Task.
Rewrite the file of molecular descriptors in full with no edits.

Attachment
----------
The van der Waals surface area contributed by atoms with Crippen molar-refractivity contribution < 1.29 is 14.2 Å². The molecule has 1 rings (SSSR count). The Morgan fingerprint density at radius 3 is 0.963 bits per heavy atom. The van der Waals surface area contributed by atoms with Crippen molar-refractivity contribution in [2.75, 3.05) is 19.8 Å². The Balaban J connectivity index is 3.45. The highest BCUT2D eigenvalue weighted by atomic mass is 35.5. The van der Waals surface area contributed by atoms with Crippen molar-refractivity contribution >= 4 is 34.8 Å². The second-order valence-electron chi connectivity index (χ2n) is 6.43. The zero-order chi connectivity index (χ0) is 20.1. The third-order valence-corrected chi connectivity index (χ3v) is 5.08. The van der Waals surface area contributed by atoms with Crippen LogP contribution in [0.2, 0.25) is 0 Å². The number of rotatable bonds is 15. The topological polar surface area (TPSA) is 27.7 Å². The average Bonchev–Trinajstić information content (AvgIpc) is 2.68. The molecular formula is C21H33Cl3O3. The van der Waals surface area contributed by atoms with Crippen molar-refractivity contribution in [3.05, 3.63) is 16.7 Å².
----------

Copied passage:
The van der Waals surface area contributed by atoms with Crippen molar-refractivity contribution < 1.29 is 14.2 Å². The molecule has 1 rings (SSSR count). The Morgan fingerprint density at radius 3 is 0.963 bits per heavy atom. The van der Waals surface area contributed by atoms with Crippen molar-refractivity contribution in [2.75, 3.05) is 19.8 Å². The Balaban J connectivity index is 3.45. The highest BCUT2D eigenvalue weighted by atomic mass is 35.5. The van der Waals surface area contributed by atoms with Crippen molar-refractivity contribution >= 4 is 34.8 Å². The second-order valence-electron chi connectivity index (χ2n) is 6.43. The zero-order chi connectivity index (χ0) is 20.1. The third-order valence-corrected chi connectivity index (χ3v) is 5.08. The van der Waals surface area contributed by atoms with Crippen LogP contribution in [0.2, 0.25) is 0 Å². The number of rotatable bonds is 15. The topological polar surface area (TPSA) is 27.7 Å². The average Bonchev–Trinajstić information content (AvgIpc) is 2.68. The molecular formula is C21H33Cl3O3. The van der Waals surface area contributed by atoms with Crippen molar-refractivity contribution in [3.05, 3.63) is 16.7 Å².